Although the war metaphor has some advantages, the next president should consider other terms that lead to thinking that is more nuanced—and ultimately more effective. Viewing counterterrorism through the lens of law enforcement, for example, may yield more tightly focused tactics that are less likely to provoke resentment and backlash and are also less costly than war. Two other metaphors—relating counterterrorism to disease containment or prejudice reduction—home in on many of the deeply rooted psychological underpinnings of terrorism and, in doing so, suggest strategies that may chip away at the motivations of terrorists and thus may be the most successful at squelching the scourge in the long run [see “Inside the Terrorist Mind,” by Annette Schaefer; Scientific American Mind, December 2007/January 2008].

Here is a key passage from early in the article.

The war metaphor helps to define the American perception of the threat of terrorism. If terrorism is war, then the national security, indeed the existence, of each side is threatened. The conflict is zero-sum; the outcome will be victory for one side or the other. Being in a state of war also requires national unity, and dissent is easily interpreted as unpatriotic. The solution has to be military. Thus, the Department of Defense must play a lead role in shaping policy, and the president’s duties as commander in chief must take precedence over his other tasks. An expansion of executive power accompanies the war metaphor: measures that would not be acceptable in peacetime, such as restrictions on civil liberties and brutal interrogation practices, are now considered essential.

But in several ways, the struggle against terrorism differs significantly from conventional war. First, the entity that attacked the U.S. in 2001 was not a state. It was an organization, al Qaeda, with a territorial base within a weak “failed state,” Afghanistan, whose ruling Taliban regime was not internationally recognized. Since 2001 the entity that the U.S. is fighting has become even more amorphous and less like a state. It has progressed from the so-called terrorist organizations to an ideology that aspires to world domination. David Brooks, writing in the New York Times on September 21, 2006 , called it “chaos theory in human form—an ever-shifting array of state and nonstate actors who cooperate, coagulate, divide, feud and feed on one another without end.”

Victory in a war on terrorism is similarly difficult to define. A typical war ends in the capitulation of the enemy, but al Qaeda is unlikely to surrender formally. In 2006 the revised (2002) U.S. National Security Strategy, articulated in a White House “wartime” document, set a goal “to defeat global terrorism.” It will be difficult to tell when this objective, which involves eradicating a method of violence and a way of thinking, has been met. As a result, the war drags on, breeding disappointment with the results and a public outcry to bring the troops home.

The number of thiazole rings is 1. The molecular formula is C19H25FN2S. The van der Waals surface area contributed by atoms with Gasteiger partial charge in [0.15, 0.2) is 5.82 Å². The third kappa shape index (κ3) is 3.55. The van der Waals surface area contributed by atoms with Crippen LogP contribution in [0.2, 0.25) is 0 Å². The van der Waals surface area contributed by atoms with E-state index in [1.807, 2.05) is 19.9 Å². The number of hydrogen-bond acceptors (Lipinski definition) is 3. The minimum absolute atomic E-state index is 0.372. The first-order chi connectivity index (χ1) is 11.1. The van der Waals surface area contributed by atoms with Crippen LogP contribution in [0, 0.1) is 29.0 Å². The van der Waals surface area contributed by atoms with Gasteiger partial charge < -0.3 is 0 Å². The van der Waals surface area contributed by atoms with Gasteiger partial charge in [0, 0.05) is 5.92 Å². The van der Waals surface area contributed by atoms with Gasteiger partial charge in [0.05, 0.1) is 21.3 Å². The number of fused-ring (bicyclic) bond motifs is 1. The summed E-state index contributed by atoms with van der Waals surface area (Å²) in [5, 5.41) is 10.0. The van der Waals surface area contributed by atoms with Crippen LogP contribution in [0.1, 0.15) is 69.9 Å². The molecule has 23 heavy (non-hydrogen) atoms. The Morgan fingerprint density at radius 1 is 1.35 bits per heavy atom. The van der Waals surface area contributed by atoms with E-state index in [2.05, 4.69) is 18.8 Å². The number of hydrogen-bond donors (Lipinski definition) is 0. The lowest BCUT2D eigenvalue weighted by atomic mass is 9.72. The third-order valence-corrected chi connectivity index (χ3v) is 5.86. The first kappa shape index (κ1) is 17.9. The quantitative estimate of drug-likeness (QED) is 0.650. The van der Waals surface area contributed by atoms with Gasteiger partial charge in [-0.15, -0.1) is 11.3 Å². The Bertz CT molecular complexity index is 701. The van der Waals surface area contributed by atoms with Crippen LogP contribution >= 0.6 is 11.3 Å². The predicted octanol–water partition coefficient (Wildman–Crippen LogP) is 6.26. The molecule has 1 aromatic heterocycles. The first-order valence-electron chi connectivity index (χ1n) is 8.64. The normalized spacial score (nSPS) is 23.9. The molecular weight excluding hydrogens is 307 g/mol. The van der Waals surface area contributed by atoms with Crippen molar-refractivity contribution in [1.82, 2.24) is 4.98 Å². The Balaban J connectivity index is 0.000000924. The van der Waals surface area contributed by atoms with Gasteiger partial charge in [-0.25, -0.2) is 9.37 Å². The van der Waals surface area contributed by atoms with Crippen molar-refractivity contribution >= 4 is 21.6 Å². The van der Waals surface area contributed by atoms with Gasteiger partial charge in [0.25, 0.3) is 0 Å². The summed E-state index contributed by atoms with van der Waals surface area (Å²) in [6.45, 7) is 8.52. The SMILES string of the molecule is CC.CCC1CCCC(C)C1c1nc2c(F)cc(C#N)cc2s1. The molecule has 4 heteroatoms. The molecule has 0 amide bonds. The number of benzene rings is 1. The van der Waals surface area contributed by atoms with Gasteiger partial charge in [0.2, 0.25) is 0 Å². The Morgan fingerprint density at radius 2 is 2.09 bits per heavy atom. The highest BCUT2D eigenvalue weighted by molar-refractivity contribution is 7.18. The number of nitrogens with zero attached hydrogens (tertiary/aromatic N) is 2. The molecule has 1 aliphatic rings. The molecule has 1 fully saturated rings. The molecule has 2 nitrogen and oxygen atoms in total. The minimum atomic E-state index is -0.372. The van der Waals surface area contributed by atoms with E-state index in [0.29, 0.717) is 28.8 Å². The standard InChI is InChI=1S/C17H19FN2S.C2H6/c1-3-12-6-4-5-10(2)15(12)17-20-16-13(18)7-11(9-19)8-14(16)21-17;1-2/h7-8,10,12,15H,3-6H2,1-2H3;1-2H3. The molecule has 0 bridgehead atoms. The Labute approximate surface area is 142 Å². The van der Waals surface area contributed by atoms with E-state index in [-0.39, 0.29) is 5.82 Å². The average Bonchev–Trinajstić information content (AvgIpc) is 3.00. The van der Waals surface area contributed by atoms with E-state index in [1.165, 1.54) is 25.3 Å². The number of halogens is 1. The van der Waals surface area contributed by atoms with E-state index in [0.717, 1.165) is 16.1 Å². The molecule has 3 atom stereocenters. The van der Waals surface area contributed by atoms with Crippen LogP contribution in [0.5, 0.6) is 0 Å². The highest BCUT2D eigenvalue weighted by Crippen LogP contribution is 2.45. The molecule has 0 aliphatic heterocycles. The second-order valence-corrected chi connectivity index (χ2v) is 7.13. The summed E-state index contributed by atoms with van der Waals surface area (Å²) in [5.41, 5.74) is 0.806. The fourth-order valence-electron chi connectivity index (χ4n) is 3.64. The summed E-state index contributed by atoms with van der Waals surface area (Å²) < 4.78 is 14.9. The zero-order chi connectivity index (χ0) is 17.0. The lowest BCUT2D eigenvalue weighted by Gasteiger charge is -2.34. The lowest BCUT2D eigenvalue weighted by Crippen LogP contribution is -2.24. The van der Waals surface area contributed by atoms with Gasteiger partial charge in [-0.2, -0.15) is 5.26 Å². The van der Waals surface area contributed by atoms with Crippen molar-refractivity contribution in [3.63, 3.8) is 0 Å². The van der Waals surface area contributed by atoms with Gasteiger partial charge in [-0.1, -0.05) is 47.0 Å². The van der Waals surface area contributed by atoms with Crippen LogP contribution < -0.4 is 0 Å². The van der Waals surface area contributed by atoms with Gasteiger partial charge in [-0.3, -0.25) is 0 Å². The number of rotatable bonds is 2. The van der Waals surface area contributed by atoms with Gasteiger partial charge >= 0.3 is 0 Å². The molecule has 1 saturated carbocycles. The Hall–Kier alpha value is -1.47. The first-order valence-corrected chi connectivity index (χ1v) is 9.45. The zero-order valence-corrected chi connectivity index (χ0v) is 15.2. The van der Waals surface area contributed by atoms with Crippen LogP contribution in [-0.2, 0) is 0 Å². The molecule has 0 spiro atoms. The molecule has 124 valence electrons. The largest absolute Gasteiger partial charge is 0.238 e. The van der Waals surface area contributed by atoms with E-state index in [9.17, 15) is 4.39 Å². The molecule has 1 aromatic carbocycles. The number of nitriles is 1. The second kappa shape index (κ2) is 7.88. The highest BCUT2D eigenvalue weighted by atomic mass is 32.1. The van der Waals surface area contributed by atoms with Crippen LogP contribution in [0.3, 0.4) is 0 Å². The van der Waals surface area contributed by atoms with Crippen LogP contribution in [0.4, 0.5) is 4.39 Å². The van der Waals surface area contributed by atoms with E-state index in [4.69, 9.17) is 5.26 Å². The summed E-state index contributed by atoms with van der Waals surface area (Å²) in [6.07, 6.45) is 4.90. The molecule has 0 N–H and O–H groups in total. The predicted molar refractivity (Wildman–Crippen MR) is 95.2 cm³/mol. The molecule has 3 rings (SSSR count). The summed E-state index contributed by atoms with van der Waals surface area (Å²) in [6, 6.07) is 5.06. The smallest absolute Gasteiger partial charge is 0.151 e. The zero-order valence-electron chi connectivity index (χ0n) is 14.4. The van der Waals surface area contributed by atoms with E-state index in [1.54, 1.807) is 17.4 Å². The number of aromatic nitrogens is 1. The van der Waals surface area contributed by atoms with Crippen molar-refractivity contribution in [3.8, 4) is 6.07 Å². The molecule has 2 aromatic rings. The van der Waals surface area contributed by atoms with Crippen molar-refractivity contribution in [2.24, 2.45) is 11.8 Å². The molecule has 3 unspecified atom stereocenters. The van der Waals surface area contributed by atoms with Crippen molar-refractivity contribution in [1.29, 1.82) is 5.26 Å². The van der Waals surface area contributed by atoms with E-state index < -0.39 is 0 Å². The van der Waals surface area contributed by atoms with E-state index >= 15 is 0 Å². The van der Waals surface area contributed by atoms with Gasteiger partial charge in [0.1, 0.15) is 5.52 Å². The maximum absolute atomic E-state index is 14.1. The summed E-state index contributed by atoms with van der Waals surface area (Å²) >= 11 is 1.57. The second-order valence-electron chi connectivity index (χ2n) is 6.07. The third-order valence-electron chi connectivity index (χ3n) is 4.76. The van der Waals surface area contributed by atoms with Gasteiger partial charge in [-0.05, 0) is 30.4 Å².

The psychological rationale of war is to bring the enemy to its knees and to convince it and its support base that terrorism is counterproductive. And yet experience in Chechnya, Afghanistan, Iraq, Ireland, and the West Bank and Gaza Strip suggests that the use of military force does little to “prove” the inefficacy of terrorism. Military strikes against terrorist targets may temporarily interfere with terrorists’ ability to launch their operations, but they do not generally lessen the motivation to engage in violence—and may even boost it as a result of the enmity that foreign occupation typically engenders and of the injustice and excesses of war.

The war concept also deafens ears to the underlying troubles of the terrorists—the frustrations and grievances that may have fostered terrorism, as well as the belief systems that lent it ideological sustenance. Meanwhile the metaphor encourages stereotyping and discrimination against members of the broad social categories to which terrorists may belong, such as Muslims, Saudi Arabians or Middle Easterners.

Finally, framing counterterrorism as war has considerable costs. It threatens to corrupt society’s values, disrupt its orderly functioning and reshuffle its priorities. War calls for the disproportionate investment of a nation’s resources, with correspondingly less left for other concerns, including the economy, health care and education. “Collateral damage,” ethnic profiling, harsh interrogation tactics and unlimited internment of suspects may all be condoned in the name of security and excused by the uniqueness of circumstances the war concept implies. These costs are especially steep in a war that has no definite end.

Read the whole article.

As far as I can see, framing this issue as a war removes all subtlety from the situation. Like it or not, there are infinite shades of gray in all of this, not a simple black and white, wrong and right opposition. The article helps to explain how we might better frame the issue.